MoneyLaw could be the new Magic Circle

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By Alex Aldridge on

£124,000 newly qualified rate may prove a London game-changer


The term ‘Magic Circle’ was coined by the then-dominant The Lawyer Magazine in the late 90s when Tony Blair was in charge of the country, Britpop ruled the airwaves and junior lawyer pay in the City was generous but not entirely out of kilter with legal aid, medicine or journalism.

Twenty years on and we live in a very different world. The internet has seen the traditional media’s influence wane, while the Oasis-soundtracked good times of the unsustainable Blair years have given way to a very different age.

Since the financial crisis in 2008, vast chasms have opened up in young professionals’ earning power — as exhibited by the MoneyLaw trend sweeping the City that is seeing newly qualified (NQ) solicitor pay at some elite law firms rise to £124k. Salaries in many other jobs have pretty much flat-lined for close to a decade now. No wonder all the best graduates these days want to go into corporate law.

But this flood of top young legal minds hasn’t, as you might expect, driven down pay. Rather, the larger pool has been divided into lanes of talent by ever more sophisticated graduate recruitment teams who now assess on everything from grades to streetsmart. Unsurprisingly, every firm wants the star candidates who have it all. And flush with cash that has worked its way from government quantitative easing programmes to their bank and financial institution clients, they are willing to pay for them.

Hence MoneyLaw. So far, seven London offices of US firms have put rocket boosters on their already pretty amazing £100k NQ salaries to propel them to an astonishing dollar-tied figure that is fluctuating between £124-£127k. Five of those firms — Milbank, Cadwalader, Akin Gump, Davis Polk and Simpson Thacher — have only a handful of trainee and NQ positions in the UK. But the other pair — Kirkland & Ellis and Latham & Watkins — offer annually 12 and 20 training contracts respectively, which is in the range of major UK firms like Osborne Clarke and Olswang. The race to secure the best graduates will surely force others to follow.

But which will stump up the extra cash? Traditionally, the London-based magic circle firms — Linklaters, Slaughter and May, Allen & Overy, Clifford Chance and Freshfields — have been happy to sit back and let US firms in the capital lead the market on pay. The elite UK quintet has done this safe in the knowledge that their reputation for quality of training, more civilised hours and better partnership prospects would help them attract their fair share of hotshots. But in recent years that reputation has begun to be questioned as US firms’ London offices promote more of their young, and magic circle rookies complain on forums like Legal Cheek that they are actually working just as hard as anyone else while not always receiving the greatest training.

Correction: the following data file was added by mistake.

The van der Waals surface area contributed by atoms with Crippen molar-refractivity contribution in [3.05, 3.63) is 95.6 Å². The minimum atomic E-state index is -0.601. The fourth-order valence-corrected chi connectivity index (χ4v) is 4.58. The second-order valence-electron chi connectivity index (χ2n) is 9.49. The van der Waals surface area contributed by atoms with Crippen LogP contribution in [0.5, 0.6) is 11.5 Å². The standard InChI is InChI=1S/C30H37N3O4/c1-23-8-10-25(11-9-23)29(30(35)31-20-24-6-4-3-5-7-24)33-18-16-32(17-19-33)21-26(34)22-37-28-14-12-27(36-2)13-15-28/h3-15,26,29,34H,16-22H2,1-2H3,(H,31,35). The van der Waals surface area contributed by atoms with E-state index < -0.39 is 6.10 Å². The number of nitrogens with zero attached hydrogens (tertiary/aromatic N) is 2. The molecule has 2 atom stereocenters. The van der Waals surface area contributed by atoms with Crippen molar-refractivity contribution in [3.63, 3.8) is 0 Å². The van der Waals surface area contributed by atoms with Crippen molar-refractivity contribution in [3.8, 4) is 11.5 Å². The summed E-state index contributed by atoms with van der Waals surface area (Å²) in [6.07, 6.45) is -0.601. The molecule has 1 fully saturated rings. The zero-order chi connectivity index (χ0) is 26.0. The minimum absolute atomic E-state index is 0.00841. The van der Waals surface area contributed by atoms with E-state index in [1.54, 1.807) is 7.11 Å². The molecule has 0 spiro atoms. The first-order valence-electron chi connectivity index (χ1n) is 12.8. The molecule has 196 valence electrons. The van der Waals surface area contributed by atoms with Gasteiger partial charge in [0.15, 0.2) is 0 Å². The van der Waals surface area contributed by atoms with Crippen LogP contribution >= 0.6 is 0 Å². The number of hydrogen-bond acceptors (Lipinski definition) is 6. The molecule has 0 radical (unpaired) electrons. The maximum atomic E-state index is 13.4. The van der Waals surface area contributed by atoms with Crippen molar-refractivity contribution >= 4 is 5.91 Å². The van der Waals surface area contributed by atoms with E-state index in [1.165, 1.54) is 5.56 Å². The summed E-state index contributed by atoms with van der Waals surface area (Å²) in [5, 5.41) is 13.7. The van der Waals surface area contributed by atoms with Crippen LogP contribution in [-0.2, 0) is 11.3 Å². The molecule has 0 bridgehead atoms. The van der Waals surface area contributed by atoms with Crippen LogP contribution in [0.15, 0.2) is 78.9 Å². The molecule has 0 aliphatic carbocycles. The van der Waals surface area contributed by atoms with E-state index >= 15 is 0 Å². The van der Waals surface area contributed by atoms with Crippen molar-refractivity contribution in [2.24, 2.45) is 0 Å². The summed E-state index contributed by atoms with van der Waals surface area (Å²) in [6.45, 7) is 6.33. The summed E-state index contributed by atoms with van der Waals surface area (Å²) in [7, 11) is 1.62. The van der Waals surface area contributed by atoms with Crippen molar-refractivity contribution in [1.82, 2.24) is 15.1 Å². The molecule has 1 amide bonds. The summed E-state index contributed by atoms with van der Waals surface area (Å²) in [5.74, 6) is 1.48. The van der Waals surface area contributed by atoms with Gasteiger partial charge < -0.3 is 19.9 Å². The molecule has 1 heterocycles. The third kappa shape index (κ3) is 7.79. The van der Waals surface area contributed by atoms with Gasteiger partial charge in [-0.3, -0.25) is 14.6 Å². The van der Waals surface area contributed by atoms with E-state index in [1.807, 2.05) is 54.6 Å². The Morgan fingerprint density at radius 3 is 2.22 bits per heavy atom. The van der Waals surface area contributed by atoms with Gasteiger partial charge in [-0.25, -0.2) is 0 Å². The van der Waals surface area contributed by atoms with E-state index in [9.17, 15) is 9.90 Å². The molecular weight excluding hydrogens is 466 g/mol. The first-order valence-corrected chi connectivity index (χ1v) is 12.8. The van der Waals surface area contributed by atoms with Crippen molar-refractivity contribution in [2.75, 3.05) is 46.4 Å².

A sign of magic circle anxiety that students’ perceptions of what they offer is changing was illustrated last year with Allen & Overy’s move to up its pay by a quarter to £78,500. Linklaters, Clifford Chance and Freshfields responded with rises above the £80k mark. Previously this was US firm territory. And then came MoneyLaw. What to do?

In the short term, don’t expect the magic circle to match Kirkland and the rest in the UK. Indeed, Clifford Chance and Freshfields have already announced that their recent US pay rises won’t apply to English graduates. But with partners at the seven London MoneyLaw firms privately licking their lips at the prospect of raiding the qualifying cohort of their lower-paying rivals this summer, this position may have to change.

With the new £124k benchmark likely to hold over the next few years — such big jumps in corporate lawyer pay tend not to be topped significantly for a few years — a new MoneyLaw elite looks set to gradually emerge. There will probably be some magic circle firms in there. But will all of them be represented? There might well be some firms in that class previously known as the ‘silver circle’ (some of which have transformed themselves into global megafirms over recent years via series of mergers). But again, plenty will probably hold back. It takes a certain type of business — financially but also in terms of organisational culture — to pay kids just out of their training contract £124k.

Of course, there is more to life than money. And it’s possible that the magic circle may be able to re-assert its reputation for offering the best training and culture via its old tactic of shelling out a few quid for fancy adverts in the traditional legal press. But will social media savvy students be so easily persuaded in 2016?